An interesting tip taken straight from the professionals is to use a plastic bottle cut in half and filled with degreaser, using a paintbrush, you effectively “paint” the degreaser onto the parts that needs cleaning, it is then left for 5 minutes and rinsed with warm water. This will thoroughly clean even the most stubborn dirt of even the most hard to reach places. Once done, a clean cloth can then be used to dry the area. There are other options like specific cleaning agents for chains that can be used with a cleaner designed especially for chains. It works by encasing the chain in a plastic box. The chain is then passed through a degreasing agent and through some stiff brushes that brush away any excess dirt. Never use products that are not designed especially for bikes, as these can be too corrosive and can damage metals and paint.
CHECK YOUR CHAIN LENGTH
The part that suffers most wear is the chain. But wear can be affected by many factors, dirt, water, mud even the chain tension itself… It is recommended to have a chain wear tool (chain stretch is measured in mm). This a quick and easy method of ensuring your chain, and transmission is in tip top condition. Although logic would suggest that chains be changed every 1000km, they can be used for up to 2000-2500kms. In adverse conditions then it is best to replace it every 1000-1500kms. A worn chain will not only affect how the gears work, and sound, but will also create premature wear on the cassette and chainrings. On 1x systems, the chain tension is higher, which can cause quicker wear throughout the drivetrain, but the plus side is that they are easier to clean and maintain, as well as being less complex. It is incredibly important to keep the chainring clean, as due to the shape of the teeth being used to keep the chain from falling off, any excess dirt or wear can affect how they work.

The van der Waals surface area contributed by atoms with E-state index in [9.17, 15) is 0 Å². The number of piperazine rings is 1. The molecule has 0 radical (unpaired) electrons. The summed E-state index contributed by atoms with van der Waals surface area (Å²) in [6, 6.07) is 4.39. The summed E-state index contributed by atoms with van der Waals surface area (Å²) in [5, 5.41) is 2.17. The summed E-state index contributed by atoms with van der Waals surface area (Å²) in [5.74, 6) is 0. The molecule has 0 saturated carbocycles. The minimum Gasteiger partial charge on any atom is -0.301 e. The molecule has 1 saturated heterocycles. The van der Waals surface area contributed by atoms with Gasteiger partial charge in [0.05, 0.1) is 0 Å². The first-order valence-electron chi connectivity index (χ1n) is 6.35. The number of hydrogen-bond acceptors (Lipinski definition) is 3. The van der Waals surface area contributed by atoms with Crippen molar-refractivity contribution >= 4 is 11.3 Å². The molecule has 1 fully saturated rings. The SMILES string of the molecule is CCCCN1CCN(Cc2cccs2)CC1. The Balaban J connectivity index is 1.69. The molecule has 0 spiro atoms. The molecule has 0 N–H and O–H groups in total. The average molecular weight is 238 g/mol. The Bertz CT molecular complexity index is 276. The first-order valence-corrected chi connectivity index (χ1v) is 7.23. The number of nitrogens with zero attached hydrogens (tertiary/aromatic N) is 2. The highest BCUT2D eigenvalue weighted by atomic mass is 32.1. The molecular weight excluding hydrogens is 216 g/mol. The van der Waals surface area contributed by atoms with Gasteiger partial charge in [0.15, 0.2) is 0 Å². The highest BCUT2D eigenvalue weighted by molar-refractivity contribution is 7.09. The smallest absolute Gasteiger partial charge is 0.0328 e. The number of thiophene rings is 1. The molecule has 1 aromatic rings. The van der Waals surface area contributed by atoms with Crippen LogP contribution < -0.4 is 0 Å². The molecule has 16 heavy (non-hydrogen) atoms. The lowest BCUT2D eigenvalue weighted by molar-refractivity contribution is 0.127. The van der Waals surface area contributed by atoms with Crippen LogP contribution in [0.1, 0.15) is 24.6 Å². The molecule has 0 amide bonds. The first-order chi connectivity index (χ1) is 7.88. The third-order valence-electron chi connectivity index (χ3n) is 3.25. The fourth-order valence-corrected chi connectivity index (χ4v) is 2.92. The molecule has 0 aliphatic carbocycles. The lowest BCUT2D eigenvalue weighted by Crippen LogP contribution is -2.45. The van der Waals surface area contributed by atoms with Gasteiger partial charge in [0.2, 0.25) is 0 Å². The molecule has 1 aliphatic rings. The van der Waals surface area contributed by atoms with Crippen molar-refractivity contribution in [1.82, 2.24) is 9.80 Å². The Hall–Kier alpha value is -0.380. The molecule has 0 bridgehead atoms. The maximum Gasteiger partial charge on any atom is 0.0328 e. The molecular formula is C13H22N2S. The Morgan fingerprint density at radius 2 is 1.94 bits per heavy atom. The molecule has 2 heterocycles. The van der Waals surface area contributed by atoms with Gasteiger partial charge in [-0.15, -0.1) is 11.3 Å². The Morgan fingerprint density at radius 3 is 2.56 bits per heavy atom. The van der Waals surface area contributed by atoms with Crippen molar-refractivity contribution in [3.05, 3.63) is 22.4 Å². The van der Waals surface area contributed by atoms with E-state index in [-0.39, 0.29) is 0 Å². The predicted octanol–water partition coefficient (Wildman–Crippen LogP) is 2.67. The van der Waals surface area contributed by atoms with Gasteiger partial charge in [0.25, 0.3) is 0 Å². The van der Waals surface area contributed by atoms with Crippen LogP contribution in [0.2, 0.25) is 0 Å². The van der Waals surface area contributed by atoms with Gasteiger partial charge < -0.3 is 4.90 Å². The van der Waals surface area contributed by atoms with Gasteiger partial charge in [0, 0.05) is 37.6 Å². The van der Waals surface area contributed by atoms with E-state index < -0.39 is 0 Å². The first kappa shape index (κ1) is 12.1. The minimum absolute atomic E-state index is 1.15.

Chainrings and cassettes tend to last longer than the chain. The normal wear ratio is one cassette and chainring change for every 3 chains if you keep them in good condition. Unfortunately this is not an exact science, and many factors can affect how your drivetrain wears. It is recommended to check all parts of the transmission regularly. A good tip is to check the shape of the teeth of both the cassette and chainrings, once they take the form of a shark fin then this is an indicator of excess wear, and will need to be changed. You will also find that the gears will stop working efficiently, this is probably the most obvious sign that something is amiss in your drivetrain. Another part that is commonly overlooked are the derailleur sprockets, these are used to guide the chain up and down the cassette, so any excess wear here can also cause problems when changing gear. Removing, cleaning and regreasing them, is a simple job that should only take 10-15 minutes to do. They are mostly made of plastic (except for some high end models or aftermarket upgrades) and do not tend to last long, but they are a vital part of the drivetrain.
Lastly, it is important to know which components have been changed and which ones have not. If you have changed the chain three times, then it is time to also change the cassette and chainrings. This way, the wear is even and you will always have a perfectly working machine. When leaving your bike for extended periods of time without use, leave the chain in the smallest sprocket and chainring, this reduces tension that can affect the rear derailleur and chain.